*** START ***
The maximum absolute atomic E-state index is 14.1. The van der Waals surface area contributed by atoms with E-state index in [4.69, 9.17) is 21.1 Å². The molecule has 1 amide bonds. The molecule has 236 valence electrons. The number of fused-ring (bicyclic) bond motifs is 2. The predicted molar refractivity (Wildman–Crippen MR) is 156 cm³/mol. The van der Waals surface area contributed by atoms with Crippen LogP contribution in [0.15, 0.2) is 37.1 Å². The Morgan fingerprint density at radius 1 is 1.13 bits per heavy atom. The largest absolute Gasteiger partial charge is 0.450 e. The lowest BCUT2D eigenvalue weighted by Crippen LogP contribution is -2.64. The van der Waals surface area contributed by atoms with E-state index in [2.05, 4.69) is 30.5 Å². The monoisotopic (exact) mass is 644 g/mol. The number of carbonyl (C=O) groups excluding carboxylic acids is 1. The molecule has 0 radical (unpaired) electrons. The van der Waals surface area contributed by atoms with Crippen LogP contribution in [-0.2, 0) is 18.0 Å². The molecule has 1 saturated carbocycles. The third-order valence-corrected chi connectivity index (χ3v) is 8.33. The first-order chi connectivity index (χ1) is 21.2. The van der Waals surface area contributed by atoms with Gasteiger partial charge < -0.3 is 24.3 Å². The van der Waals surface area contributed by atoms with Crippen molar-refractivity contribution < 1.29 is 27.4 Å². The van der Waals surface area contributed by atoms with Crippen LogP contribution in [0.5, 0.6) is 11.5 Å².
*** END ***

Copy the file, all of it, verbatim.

The maximum absolute atomic E-state index is 14.1. The van der Waals surface area contributed by atoms with E-state index in [4.69, 9.17) is 21.1 Å². The molecule has 1 amide bonds. The molecule has 236 valence electrons. The number of fused-ring (bicyclic) bond motifs is 2. The predicted molar refractivity (Wildman–Crippen MR) is 156 cm³/mol. The van der Waals surface area contributed by atoms with Crippen LogP contribution in [0.15, 0.2) is 37.1 Å². The Morgan fingerprint density at radius 1 is 1.13 bits per heavy atom. The largest absolute Gasteiger partial charge is 0.450 e. The lowest BCUT2D eigenvalue weighted by Crippen LogP contribution is -2.64. The van der Waals surface area contributed by atoms with E-state index in [2.05, 4.69) is 30.5 Å². The monoisotopic (exact) mass is 644 g/mol. The number of carbonyl (C=O) groups excluding carboxylic acids is 1. The molecule has 0 radical (unpaired) electrons. The van der Waals surface area contributed by atoms with Crippen LogP contribution in [-0.2, 0) is 18.0 Å². The molecule has 1 saturated carbocycles. The third-order valence-corrected chi connectivity index (χ3v) is 8.33. The first-order chi connectivity index (χ1) is 21.2. The van der Waals surface area contributed by atoms with Gasteiger partial charge < -0.3 is 24.3 Å². The van der Waals surface area contributed by atoms with Crippen molar-refractivity contribution < 1.29 is 27.4 Å². The van der Waals surface area contributed by atoms with Crippen LogP contribution in [0.5, 0.6) is 11.5 Å².